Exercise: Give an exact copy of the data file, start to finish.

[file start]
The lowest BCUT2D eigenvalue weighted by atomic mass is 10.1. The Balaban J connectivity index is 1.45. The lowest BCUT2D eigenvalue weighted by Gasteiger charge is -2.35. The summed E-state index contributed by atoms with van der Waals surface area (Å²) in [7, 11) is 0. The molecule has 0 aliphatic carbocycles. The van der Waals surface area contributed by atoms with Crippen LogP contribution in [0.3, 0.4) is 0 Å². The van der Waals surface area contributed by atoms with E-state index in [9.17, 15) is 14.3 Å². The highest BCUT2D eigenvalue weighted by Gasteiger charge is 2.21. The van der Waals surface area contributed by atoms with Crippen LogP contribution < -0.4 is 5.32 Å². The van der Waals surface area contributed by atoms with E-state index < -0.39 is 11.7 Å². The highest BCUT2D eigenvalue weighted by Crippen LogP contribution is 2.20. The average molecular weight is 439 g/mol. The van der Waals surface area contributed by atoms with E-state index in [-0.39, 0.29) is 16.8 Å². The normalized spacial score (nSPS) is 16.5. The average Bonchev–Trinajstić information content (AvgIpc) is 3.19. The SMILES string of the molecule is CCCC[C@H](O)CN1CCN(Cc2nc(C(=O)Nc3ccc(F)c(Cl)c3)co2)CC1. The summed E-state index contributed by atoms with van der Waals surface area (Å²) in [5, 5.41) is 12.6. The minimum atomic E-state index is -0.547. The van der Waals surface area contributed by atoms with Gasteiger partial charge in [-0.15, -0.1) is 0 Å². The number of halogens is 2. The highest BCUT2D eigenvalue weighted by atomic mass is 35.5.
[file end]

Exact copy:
The lowest BCUT2D eigenvalue weighted by atomic mass is 10.1. The Balaban J connectivity index is 1.45. The lowest BCUT2D eigenvalue weighted by Gasteiger charge is -2.35. The summed E-state index contributed by atoms with van der Waals surface area (Å²) in [7, 11) is 0. The molecule has 0 aliphatic carbocycles. The van der Waals surface area contributed by atoms with Crippen LogP contribution in [0.3, 0.4) is 0 Å². The van der Waals surface area contributed by atoms with E-state index in [9.17, 15) is 14.3 Å². The highest BCUT2D eigenvalue weighted by Gasteiger charge is 2.21. The van der Waals surface area contributed by atoms with Crippen LogP contribution < -0.4 is 5.32 Å². The van der Waals surface area contributed by atoms with E-state index < -0.39 is 11.7 Å². The highest BCUT2D eigenvalue weighted by Crippen LogP contribution is 2.20. The average molecular weight is 439 g/mol. The van der Waals surface area contributed by atoms with E-state index in [-0.39, 0.29) is 16.8 Å². The normalized spacial score (nSPS) is 16.5. The average Bonchev–Trinajstić information content (AvgIpc) is 3.19. The SMILES string of the molecule is CCCC[C@H](O)CN1CCN(Cc2nc(C(=O)Nc3ccc(F)c(Cl)c3)co2)CC1. The summed E-state index contributed by atoms with van der Waals surface area (Å²) in [5, 5.41) is 12.6. The minimum atomic E-state index is -0.547. The van der Waals surface area contributed by atoms with Gasteiger partial charge in [-0.15, -0.1) is 0 Å². The number of halogens is 2. The highest BCUT2D eigenvalue weighted by atomic mass is 35.5.